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Global Goal #12: How KCJ is integrating responsible consumption practices

We all have a role to play in building a better future

Erin Johnston
August 18, 2020

Each month, the UN chooses one of the 17 Sustainable Development Goals to focus on and this month it’s all about Goal #12: Responsible Consumption and Production. In order to achieve this goal by 2030, we must reduce global food waste, generate less trash by reducing, reusing, and recycling, and encourage corporations to adopt sustainable practices (see the full list of targets here).

Like all of the UN’s Global Goals, achieving Goal #12 is no small feat and depends on buy-in from individuals and corporations around the globe. As intimidating as it may seem, we can find encouragement in the many positive actions already being taken. So how can we join in?

We’ve got to walk the walk

Here at KCJ, we spend a lot of time talking about the Global Goals. Through our #kids2030 initiative, we’ve integrated them into everything we do, from our lesson plans to the way we source some of our materials, like our reusable tote bags or notebooks made from recycled paper. We all know that it’s easy to talk the talk — but to make change, we’ve got to walk the walk. That’s why this month, the KCJ team is tackling our own consumption habits and determining how we can minimize our personal waste. Here’s a look at what we’re doing:

Evaluating our consumption and identifying ways we can improve

Before making any big changes, it’s important to take stock of the kind of waste we’re producing on a daily basis. This way, we can more easily identify what types of waste we’re creating and how to shift our habits to reduce it.

To do this, Bernat, a Curriculum Developer in Montreal, took a photo of all of the waste he produced in one week. The majority was organic and destined to be composted (yay!) but he did end up throwing out a few food containers. “I should reuse and buy in bulk”, he reflected.

Bernat's Weekly Waste

Bernat’s weekly waste, sorted by recycling, garbage, and compost.

Try keeping a list or snapping a photo of the things you throw in the garbage throughout the week. We bet you’ll be able to think of some more sustainable solutions!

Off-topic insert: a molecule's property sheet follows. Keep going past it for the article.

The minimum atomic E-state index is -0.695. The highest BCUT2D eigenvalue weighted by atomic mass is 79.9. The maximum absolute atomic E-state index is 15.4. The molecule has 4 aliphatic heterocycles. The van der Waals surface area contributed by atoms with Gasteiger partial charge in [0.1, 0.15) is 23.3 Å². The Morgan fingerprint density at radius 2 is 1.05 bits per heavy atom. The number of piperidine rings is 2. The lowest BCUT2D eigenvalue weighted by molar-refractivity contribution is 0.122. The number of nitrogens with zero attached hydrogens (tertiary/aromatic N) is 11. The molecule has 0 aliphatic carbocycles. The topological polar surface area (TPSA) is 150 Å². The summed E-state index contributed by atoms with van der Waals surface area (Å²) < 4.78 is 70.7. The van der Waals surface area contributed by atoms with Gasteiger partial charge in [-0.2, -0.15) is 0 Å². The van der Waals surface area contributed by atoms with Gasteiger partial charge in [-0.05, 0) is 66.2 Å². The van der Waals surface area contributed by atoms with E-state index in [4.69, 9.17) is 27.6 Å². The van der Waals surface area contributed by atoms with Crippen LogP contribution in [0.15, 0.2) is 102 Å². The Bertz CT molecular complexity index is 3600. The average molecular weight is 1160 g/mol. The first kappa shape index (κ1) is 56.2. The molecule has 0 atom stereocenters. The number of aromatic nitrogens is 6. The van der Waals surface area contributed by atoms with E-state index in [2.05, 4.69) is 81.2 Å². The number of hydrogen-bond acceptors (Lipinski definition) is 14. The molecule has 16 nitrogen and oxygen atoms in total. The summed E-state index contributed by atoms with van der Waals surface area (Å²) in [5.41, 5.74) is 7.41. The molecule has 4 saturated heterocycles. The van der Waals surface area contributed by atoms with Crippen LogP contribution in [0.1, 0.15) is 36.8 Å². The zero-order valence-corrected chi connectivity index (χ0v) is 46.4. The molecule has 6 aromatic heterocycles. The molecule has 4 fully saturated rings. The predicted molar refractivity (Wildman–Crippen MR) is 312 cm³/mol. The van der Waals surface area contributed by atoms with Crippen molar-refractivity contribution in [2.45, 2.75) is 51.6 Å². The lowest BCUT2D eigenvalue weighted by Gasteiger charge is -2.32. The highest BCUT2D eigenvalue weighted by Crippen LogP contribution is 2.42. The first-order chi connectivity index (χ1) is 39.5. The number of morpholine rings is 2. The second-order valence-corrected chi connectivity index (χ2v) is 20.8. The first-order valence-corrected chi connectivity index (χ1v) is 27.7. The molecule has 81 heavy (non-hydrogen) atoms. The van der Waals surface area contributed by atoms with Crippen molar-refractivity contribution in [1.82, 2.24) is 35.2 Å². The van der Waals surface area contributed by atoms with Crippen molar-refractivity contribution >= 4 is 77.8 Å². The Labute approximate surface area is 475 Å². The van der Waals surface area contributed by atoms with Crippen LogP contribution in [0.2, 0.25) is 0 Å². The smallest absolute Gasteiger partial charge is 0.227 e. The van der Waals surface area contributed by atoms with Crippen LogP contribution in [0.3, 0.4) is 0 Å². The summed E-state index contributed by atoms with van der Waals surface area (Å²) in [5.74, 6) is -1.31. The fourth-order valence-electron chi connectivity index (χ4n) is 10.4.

Reducing our plastic waste by using alternatives

Many KCJ team members have already adopted certain sustainable habits into their day-to-day lives. There’s so much we can learn from each other, so we’ve been sharing our favourite sustainable swaps.

Kyla, a Community Developer in Newfoundland, keeps sustainability in mind at the grocery store. “I always use reusable bags when shopping. Our KCJ totes are amazing produce bags!”

Kyla's KCJ tote bag with fruits.

KCJ tote bags are a great alternative to plastic bags.

Other team members gave their bathrooms an eco-friendly makeover. “I use organic cotton pads to take my makeup off and a biodegradable toothbrush!”, shared Bry, our Brand Manager in Montreal. Becca, a Community Developer from PEI, gave us all a tip for taking greener showers: “I've been using shampoo and conditioner bars for the past year or so. The bars last so much longer than liquid!”

Shampoo bars.

By using shampoo and conditioner bars, Becca reduces plastic waste generated by bottles.

Turning Education into Action

Knowledge is power. In fact, one of the targets of Global Goal #12 is to ensure that people everywhere understand how to live a sustainable lifestyle. So join us in our mission to learn all that we can! Kids can start by asking questions about the items in their own kitchen or bathroom cupboards:

  • Where did they come from?
  • How many people helped make them?
  • How did these items end up in my home and how many stops did they make along the way?
  • What happens to these items once I’m done with them?

With this in mind, kids can start to think about who is making the decision to use less sustainable items, like unnecessary single-use plastic. Is it their school? Big companies? The government? To ensure a better future for our planet, we need systemic change that is supported by personal actions. What sustainable alternatives could grown ups put in place instead? It’s only by asking these questions and sharing concerns with decision makers that we can influence real change on a large scale.

We can all be part of positive change!

What sustainable practices have you already incorporated into your life? What are some of the challenges you’ve faced along the way? Share your solutions with us on Twitter or Facebook so that we can all keep learning and improving together! Just remember: what might seem like a small action to you is all part of a much bigger, worldwide impact.

Inspired to reduce your plastic use? Stay tuned for our #Kids2030Challenge, coming October 2020. Sign up for our newsletter and be the first to know when the challenge launches.